On the one hand – is the commonly venerated figure of Mohandas K Gandhi, more commonly referred to as The Mahatma (great soul), while his assassin Nathuram Godse’s ideology is much more in vogue in contemporary India…
WRITER Anupama Chandrasekar appears cautious and perhaps you think that is only to be expected because her play is about resetting a narrative that casts the assassin of Mahatma Gandhi in a slightly different light.
And she is meeting us – the press about her play, ‘The Father and the Assassin’.
While this play is set and about India in colonial times – just before and after, it also addresses larger global themes, such as nationalism, patriotism, faith and totemic national symbols and narratives.
Director Indhu Rubasingham who commissioned the work and is something of a champion of Chandrasekhar’s work told www.asianculturevulture.com, along with other journalists in a roundtable discussion: “It was written for the National, and we wanted to make it speak to a multicultural audience.
“It’s about the rise of Nationalism, which is happening around the globe – and anyone can find an ‘in’.
“The war in Ukraine was just months old when we started rehearsing this last year.
“It’s like any good play, it’s specific in its context in what it’s examining, but it reveals something much more universal.”
For Chandrasekhar, the play is very much a meditation on what is happening in India at the moment with the rise of what is referred to commonly as Hindu Nationalism.
Chandresekhar, who was in the same roundtable at the National and alongside Hiran Abeysekera (Godse) and Paul Bazely (Gandhi), said: “It was around the time (2014) that a new government had taken over in India and the discourse and the temperature had changed and I was curious as to where all this animosity – this kind of extreme language was coming from. A friend told me you should write a play about it and that got me started…
“It took me all the way back to Pre -Partition and pre-Independence Days.”
The play looks at Godse’s background and traces his intellectual trajectory from optimistic anti-colonialist, who believed in Gandhi to disillusionment, anger and violent frustration with him – leading to Godse firing the fatal shots that would kill Bapu as he was affectionately known and – is still referred to as ‘father of the nation’ in official Indian literature.
Last time around the reviews were very positive and many found themselves feeling sympathetic towards Godse – the murderer.
This time around we have Abeysekera in the lead role – last time it was Shubham Saraf.
Abeysekera stole many hearts and won several awards for his role in the West End smash of ‘Life of Pi’.
Abeysekara, who was four weeks into rehearsals at the time of talking, said: “It’s a mammoth task and I am still finding my way through it.
“It’s an amazing experience and I love being in the room, I’m just sort of leaving the pages on the floor and sort of it’s like more in my mind now.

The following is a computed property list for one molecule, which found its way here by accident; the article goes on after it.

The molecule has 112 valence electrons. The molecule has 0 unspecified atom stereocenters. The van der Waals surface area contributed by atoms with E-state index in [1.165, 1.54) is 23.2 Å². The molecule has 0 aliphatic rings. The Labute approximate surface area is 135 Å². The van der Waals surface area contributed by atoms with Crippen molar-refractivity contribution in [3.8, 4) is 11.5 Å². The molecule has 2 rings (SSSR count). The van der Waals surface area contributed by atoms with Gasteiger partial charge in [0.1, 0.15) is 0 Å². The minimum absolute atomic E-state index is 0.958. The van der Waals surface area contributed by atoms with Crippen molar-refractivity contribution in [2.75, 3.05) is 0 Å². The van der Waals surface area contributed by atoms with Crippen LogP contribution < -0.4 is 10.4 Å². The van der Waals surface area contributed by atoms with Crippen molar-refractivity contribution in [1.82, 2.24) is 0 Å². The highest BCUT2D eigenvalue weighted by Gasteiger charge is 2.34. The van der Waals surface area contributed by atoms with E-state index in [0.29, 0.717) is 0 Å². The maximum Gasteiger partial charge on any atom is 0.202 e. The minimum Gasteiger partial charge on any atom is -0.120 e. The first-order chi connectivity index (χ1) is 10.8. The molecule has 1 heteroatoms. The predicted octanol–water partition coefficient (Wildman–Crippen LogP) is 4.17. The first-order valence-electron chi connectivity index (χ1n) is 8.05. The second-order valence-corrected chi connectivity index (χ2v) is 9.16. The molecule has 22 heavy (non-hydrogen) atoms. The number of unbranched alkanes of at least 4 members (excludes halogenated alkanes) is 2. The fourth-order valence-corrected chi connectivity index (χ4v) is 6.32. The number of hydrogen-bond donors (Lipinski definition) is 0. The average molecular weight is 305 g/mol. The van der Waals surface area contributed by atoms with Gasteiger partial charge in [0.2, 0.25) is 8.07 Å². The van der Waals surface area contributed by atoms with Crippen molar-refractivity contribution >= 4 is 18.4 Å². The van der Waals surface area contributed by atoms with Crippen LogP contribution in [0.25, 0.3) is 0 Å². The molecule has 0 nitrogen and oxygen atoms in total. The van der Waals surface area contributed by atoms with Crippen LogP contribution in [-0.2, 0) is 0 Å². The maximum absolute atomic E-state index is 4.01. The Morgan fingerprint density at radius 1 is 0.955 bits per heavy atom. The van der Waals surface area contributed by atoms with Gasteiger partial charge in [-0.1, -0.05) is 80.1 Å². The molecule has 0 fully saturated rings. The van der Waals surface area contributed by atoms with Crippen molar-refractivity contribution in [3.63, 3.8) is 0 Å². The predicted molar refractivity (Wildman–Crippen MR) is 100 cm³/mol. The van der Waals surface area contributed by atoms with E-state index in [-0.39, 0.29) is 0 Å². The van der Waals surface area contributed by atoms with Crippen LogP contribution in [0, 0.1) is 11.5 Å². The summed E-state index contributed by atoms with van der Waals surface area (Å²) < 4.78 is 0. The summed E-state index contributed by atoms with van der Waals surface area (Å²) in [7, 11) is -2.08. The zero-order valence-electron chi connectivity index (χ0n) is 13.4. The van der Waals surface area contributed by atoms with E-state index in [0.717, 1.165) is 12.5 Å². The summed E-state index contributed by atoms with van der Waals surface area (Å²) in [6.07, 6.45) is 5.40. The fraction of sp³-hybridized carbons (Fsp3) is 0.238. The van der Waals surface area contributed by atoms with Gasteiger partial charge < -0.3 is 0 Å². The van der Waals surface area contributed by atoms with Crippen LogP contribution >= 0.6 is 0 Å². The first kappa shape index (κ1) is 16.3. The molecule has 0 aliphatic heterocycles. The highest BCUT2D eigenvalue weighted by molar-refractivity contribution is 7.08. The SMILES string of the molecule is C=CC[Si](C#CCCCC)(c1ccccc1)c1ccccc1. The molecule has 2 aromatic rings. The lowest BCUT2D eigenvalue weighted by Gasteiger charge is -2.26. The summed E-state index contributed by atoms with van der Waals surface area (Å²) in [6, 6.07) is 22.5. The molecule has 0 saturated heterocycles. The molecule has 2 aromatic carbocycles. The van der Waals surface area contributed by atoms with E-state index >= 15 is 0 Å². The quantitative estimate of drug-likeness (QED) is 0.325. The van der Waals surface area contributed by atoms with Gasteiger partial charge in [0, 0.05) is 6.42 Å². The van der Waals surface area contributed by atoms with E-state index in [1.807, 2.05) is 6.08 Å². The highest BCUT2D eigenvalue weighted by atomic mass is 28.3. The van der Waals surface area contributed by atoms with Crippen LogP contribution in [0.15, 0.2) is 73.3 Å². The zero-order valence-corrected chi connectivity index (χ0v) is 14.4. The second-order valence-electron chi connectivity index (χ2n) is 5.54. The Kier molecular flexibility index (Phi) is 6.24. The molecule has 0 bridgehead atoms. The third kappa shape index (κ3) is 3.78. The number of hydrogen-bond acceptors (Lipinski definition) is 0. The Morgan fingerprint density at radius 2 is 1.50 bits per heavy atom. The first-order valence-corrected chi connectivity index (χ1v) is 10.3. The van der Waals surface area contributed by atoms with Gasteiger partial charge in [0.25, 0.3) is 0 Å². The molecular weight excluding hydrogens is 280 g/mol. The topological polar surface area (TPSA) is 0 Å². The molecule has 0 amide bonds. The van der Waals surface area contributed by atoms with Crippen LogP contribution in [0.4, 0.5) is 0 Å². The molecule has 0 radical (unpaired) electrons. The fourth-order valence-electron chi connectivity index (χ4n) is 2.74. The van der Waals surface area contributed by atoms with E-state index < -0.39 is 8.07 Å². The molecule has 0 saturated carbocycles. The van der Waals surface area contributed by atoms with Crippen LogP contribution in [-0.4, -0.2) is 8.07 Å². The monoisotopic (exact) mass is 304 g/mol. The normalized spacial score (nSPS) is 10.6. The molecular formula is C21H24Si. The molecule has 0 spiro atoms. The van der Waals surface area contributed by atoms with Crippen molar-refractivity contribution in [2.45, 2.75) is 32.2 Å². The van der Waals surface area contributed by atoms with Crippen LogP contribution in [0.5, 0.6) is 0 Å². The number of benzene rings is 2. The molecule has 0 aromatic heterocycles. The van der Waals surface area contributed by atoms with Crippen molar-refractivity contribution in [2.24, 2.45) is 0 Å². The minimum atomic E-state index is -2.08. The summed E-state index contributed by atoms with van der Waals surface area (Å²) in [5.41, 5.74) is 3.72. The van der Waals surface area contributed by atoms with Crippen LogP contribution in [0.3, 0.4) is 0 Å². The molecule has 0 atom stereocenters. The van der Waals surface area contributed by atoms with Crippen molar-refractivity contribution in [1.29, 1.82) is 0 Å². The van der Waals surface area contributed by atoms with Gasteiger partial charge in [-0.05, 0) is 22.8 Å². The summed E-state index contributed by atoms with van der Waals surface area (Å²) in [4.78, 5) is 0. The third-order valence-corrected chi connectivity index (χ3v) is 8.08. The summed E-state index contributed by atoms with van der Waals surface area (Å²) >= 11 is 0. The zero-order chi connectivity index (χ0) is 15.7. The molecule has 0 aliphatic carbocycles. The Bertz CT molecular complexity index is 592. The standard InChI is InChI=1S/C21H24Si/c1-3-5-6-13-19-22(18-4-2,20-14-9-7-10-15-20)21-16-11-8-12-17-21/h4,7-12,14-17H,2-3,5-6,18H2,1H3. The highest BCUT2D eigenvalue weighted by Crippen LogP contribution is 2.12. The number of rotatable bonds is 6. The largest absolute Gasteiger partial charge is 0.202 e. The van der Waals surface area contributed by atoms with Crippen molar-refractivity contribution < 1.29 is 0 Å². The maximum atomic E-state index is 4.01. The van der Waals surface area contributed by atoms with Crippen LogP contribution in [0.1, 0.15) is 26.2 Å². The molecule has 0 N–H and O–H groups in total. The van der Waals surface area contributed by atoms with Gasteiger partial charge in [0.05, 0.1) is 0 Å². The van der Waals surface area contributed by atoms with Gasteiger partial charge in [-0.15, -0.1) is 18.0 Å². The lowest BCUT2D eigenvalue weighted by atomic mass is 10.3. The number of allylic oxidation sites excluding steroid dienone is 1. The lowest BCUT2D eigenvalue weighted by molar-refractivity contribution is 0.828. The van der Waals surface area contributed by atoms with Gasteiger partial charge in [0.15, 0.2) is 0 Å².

“The more I do it, the more I find the arc and the journey of this. I am getting there. The other day, Indhu pushed me to a place where she said: ‘Oh, now I believe he’s a person that can kill someone’.
Rubasingham said Abeysekara brought something different to the part – some actors are playing the same roles such as Bazely essaying Gandhi again, while others have changed parts and there are new actors too.
She said: “He brings a different energy to Godse. There’s a real danger. It’s really exciting.”
For Bazely, whose parents originate from Chennai in India, reprising Gandhi has been anything but predictable and he is acutely aware of how this play is challenging.
He said: “It doesn’t feel like – ‘oh well we’re doing what we did last time’.
“What’s amazing about this show and playing someone like Gandhi is polarising – some people are not happy with Gandhi in the modern world.
“Some people still venerate him as a saint but others venerate Godse.
“And what’s exciting about it is playing someone who is so well known opposite the person who is the star of the show and the person who killed him.
“I just think that’s really exciting – you often go and see a play or a film and you know what they’re on and it’s sort of really cosy, isn’t it? You go, and you feel, ‘I am with the good people’ but this play invites to go somewhere else and I like that.”
All pictures courtesy of National Theate/©MarcBrenner
‘The Father and the Assassin’ returns to the National Theatre from September 7 – October 14
Olivier Theatre, National Theatre, South Bank, London SE1 9PX.
More info/tickets: https://www.nationaltheatre.org.uk/productions/the-father-and-the-assassin/
Rubasingham is joined by set and costume designer, Rajha Shakiry; lighting designer,
Oliver Fenwick; movement director, Lucy Cullingford; composer, Siddhartha Khosla;
additional music by David Shrubsole; sound designer, Alexander Caplen; fight director, Kate Waters; casting director Alastair Coomer CDG, associate set and costume designer, Khadija Raza and staff director, John Young.